Romanian President’s Call for “Union” with Moldova Demands Response from Ukraine
There’s no question that Romanian President Traian Băsescu’s has triggered something of a diplomatic problem for Bucharest with his recent offhand comment: “We are talking about Moldova’s union with Romania. I say, citizens of Moldova: Ask for the union and you will have it.” The more important questions are, first, whether the problem is one of the content of what he said – as opposed to his unguarded honesty in saying it. And second, what Kiev’s follow-up will be.
First, on the content of Băsescu’s indiscreet frankness: does anyone really doubt that an Anschluss between Romania and Moldova is, one way or another, the conscious objective of virtually all political forces in Bucharest, not to mention many in Kishinev? Băsescu’s sin is that he let the cat of the bag, saying in so many words what everyone knows is the underlying objective of Romanian chauvinists on both sides of the Prut.
Foreign Minister Titus Corlățean nimbly tried to tap-dance around Băsescu’s faux pas, seeking to turn the topic back to uncertain prospects for initialing an Association Agreement (AA) between the European Union and Moldova at the November Vilnius summit:
“When you play with a topic such as the Union I want to understand whether you agree with me that the European and Romanian future of Moldova should be supported by political intelligence in a world of complicated international relations. . . . [Băsescu’s] speech generated additional complications to our Moldovan brothers, the government and us. We must try to get out of this kind of situation although it is not the first time,”
But Corlățean’s efforts to explain away the content of Băsescu’s comment and redirect attention to “the European and Romanian future of Moldova” in the context of the AA – and the manifestly failed “Eastern Partnership” – cannot be so easily dismissed, and may have made matters worse. It is common knowledge that for pro-Romanian politicians and parties in Kishinev initialing of the AA is less valuable for any tangible benefits than as a statement of geopolitical commitment to “European integration.” (As for what EU membership has done for Romania itself and its economy, it’s better not to ask.)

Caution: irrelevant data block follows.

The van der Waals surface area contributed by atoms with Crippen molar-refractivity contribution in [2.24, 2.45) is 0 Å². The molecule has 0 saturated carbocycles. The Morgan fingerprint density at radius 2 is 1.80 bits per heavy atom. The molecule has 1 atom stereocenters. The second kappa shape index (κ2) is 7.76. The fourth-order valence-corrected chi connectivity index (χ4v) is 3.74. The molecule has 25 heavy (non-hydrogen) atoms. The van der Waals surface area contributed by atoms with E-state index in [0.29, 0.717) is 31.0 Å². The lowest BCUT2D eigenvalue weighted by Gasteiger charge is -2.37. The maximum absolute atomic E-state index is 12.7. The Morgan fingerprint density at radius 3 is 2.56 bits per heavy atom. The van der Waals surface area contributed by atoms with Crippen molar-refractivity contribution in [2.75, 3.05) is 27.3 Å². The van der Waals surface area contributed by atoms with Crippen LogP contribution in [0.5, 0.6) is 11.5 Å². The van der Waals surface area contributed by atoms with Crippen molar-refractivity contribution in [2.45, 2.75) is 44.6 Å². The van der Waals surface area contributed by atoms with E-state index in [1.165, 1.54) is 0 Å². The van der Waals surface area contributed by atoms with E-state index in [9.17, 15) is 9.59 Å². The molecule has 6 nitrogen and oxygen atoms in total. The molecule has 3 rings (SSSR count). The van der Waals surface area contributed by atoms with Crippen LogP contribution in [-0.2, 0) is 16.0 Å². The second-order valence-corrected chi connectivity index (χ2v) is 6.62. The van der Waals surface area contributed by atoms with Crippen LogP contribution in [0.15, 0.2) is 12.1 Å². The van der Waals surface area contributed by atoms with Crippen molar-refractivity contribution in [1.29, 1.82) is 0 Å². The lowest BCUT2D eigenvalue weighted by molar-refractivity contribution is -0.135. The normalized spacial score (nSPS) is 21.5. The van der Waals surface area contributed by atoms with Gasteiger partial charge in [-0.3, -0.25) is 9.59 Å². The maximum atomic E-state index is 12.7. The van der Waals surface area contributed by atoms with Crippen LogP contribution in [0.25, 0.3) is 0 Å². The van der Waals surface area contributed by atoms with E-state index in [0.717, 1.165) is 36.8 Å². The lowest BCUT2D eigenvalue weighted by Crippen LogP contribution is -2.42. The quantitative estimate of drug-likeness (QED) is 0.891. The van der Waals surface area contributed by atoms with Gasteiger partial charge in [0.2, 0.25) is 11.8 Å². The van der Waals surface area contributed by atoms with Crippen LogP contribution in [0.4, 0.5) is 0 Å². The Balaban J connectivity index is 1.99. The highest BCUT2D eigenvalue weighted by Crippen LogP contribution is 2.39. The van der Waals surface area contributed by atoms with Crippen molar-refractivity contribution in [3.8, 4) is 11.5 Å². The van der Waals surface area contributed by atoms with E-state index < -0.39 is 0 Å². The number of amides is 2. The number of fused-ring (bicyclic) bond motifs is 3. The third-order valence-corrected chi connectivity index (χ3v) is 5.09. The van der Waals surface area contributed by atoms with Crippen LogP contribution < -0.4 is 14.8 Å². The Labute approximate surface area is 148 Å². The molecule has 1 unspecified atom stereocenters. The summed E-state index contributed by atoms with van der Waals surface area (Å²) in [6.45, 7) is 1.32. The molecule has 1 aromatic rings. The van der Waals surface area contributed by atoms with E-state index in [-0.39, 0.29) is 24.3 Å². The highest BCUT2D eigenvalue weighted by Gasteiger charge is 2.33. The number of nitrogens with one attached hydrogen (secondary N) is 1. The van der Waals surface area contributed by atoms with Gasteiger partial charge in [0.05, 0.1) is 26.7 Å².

Or put another way, an initialed AA is sought by many in Bucharest and Kishinev – as well as in Brussels, Berlin, and of course Washington – precisely because it’s a step toward not only a European future but, as Corlățean put it, a specifically Romanian one. In the case of any potential “Romanian future” for Moldova, it’s important to note that this would entail not only actual EU membership (as opposed to just an AA) but membership in the other organization that defines European (or more precisely, “Euro-Atlantic”) integration: NATO. In the wake of the cancelled Obama-Putin summit, some U.S. politicians are suggesting another round of NATO expansion is called for. Romanian absorption of Moldova would be one way to do that without the need for any messy revisions of the North Atlantic Treaty or debates among the existing members.
As noted earlier by AIU Director Anthony Salvia, Rada deputy Eduard Leonov of Svoboda has called on Kiev to annex Pridnestrovie in the event Romania were to absorb Moldavia. Leonov’s suggestion highlights the need for the government in Kiev to be more actively involved in Moldova and not leave the initiative to the likes of Svoboda. In particular, it shows that Ukraine must make more of its dual role as a full member of the “5 + 2” negotiations between Kishinev and Tiraspol, both as Ukraine and as chair of the Organization for Security and Cooperation in Europe (of which Foreign Minister Leonid Kozhara is also the OSCE’s current Chairman-in-office).
More ominously, however, in light of its own discussions with Brussels about possibly signing an Association Agreement, Kiev needs to interpret the West's agenda for Moldova in light of what it may have in mind for Ukraine. Soon after his election in 2010, President Viktor Yanukovych wisely took prospects for Ukraine’s NATO accession off the table, and there is no apparent prospect for revisiting that decision. But the verbal “problem” caused by Băsescu’s careless comments reminds us once again that what Western policymakers mean by “integration," whether they call it “European” or “Euro-Atlantic,” is very different from what many Ukrainians have in mind.